Fight For Third Paid Assistant Receives New LifeNews
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Some college baseball coaches might’ve received their lifelines.
Earlier this year, the sport was dealt a blow when the vote for a third paid assistant failed 36-25 with three votes abstaining. However, we said throughout the College World Series that the fight for a paid third assistant was far from over.
It’s just heating up … again.
The paid third assistant for college baseball and softball will again be reconsidered by the Division I Council in October. Should the vote to reconsider the legislation pass, the legislation would likely then be voted on yet again on the same day. However, the D1 Council also could vote to have another vote in April.
The legislation needs 32 votes to pass.
NCAA sources informed D1Baseball back in April that the legislation would not be voted on again for at least two years. So, what changed?
According to sources close to the situation, the issue sits with the ACC. In the tally we received, the ACC voted ‘yes’. However, several sources have confirmed that the ACC was indeed a ‘no’ vote on the D1 Council floor. That vote essentially lessened chances of the legislation passing, and sources also indicate that it caused confusion and affected the way other conferences voted on the issue. It also influenced Jim Delaney’s ‘Power Five’ vote, which accounts for four total votes.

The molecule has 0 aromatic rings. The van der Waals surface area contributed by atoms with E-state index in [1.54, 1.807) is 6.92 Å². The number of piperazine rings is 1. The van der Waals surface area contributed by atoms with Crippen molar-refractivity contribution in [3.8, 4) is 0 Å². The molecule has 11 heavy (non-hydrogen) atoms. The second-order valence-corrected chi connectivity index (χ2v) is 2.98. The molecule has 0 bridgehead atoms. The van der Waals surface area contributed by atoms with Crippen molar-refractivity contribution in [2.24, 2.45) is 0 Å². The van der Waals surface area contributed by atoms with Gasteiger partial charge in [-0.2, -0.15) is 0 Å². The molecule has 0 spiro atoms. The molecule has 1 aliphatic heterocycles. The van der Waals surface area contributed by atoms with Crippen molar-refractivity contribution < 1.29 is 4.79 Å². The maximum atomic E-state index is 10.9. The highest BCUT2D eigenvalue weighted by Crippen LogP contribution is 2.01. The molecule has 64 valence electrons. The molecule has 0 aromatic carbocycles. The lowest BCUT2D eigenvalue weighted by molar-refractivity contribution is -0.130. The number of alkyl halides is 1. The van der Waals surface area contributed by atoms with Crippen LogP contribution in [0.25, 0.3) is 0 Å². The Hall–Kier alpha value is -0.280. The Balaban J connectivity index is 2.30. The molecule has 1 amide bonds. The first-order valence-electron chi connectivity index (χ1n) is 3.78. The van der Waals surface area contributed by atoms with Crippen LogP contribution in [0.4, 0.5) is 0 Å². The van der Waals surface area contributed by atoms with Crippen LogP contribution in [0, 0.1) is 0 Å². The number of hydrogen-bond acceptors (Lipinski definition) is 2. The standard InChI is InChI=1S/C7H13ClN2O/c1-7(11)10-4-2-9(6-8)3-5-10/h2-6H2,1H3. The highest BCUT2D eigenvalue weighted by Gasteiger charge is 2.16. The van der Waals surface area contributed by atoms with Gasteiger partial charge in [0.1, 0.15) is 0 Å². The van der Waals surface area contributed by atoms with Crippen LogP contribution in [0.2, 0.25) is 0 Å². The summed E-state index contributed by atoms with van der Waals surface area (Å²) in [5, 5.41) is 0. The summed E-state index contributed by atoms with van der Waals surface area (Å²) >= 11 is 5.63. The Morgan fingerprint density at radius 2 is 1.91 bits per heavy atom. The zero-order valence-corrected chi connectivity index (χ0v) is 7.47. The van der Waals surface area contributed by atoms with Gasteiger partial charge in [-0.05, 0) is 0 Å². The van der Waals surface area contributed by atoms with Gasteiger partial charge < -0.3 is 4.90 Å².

The failure to pass the third assistant legislation has affected plenty of schools over the past few months, most recently, Indiana. Former Indiana volunteer assistant Casey Dykes was a passionate proponent of the third assistant legislation for obvious reasons. IU also was in favor of the legislation despite the Big Ten voting ‘no’. Dykes recently left IU for a job in the Yankees organization, and he’s not the only coach to go a similar route this offseason.
College baseball coaches now have something new to fight for. Many coaches reached out after the failure to pass the legislation earlier this year. But now is the time for those same coaches, especially in the Big 12, American and Big Ten, to go to their administrations to push for the legislation. The Big 12, we’re told, is a strong flip candidate, while the ACC will be an interesting vote to follow leading up to the October meetings. The American, which accounts for two votes, is another prime candidate to vote ‘yes’ in October.
Previous Vote Totals:
Total: 64 (42 needed to pass)
Division I Conference Commissioner*
FBS Autonomy Commissioner*
ACC (this is disputed)
Student Athlete Rep 1
Student Athlete Rep 2
FBS Nonautonomy Commissioner
FCS Conference Commissioner